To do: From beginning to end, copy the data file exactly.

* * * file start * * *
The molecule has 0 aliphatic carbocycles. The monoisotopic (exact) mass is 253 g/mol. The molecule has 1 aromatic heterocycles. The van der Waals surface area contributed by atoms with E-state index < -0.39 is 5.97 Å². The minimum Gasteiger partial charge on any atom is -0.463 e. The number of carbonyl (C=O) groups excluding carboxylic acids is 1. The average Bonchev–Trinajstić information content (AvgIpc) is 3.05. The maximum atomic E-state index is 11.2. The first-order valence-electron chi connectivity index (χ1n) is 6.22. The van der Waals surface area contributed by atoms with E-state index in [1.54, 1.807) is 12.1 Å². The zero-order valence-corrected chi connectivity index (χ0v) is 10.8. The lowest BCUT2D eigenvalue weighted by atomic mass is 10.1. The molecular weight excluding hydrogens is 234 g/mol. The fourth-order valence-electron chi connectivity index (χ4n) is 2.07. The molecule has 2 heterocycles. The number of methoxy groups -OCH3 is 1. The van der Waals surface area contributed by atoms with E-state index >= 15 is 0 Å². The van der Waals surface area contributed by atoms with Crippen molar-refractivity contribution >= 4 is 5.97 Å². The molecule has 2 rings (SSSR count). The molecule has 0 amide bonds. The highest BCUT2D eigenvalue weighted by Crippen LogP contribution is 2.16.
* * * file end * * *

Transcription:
The molecule has 0 aliphatic carbocycles. The monoisotopic (exact) mass is 253 g/mol. The molecule has 1 aromatic heterocycles. The van der Waals surface area contributed by atoms with E-state index < -0.39 is 5.97 Å². The minimum Gasteiger partial charge on any atom is -0.463 e. The number of carbonyl (C=O) groups excluding carboxylic acids is 1. The average Bonchev–Trinajstić information content (AvgIpc) is 3.05. The maximum atomic E-state index is 11.2. The first-order valence-electron chi connectivity index (χ1n) is 6.22. The van der Waals surface area contributed by atoms with E-state index in [1.54, 1.807) is 12.1 Å². The zero-order valence-corrected chi connectivity index (χ0v) is 10.8. The lowest BCUT2D eigenvalue weighted by atomic mass is 10.1. The molecular weight excluding hydrogens is 234 g/mol. The fourth-order valence-electron chi connectivity index (χ4n) is 2.07. The molecule has 2 heterocycles. The number of methoxy groups -OCH3 is 1. The van der Waals surface area contributed by atoms with E-state index >= 15 is 0 Å². The van der Waals surface area contributed by atoms with Crippen molar-refractivity contribution >= 4 is 5.97 Å². The molecule has 2 rings (SSSR count). The molecule has 0 amide bonds. The highest BCUT2D eigenvalue weighted by Crippen LogP contribution is 2.16.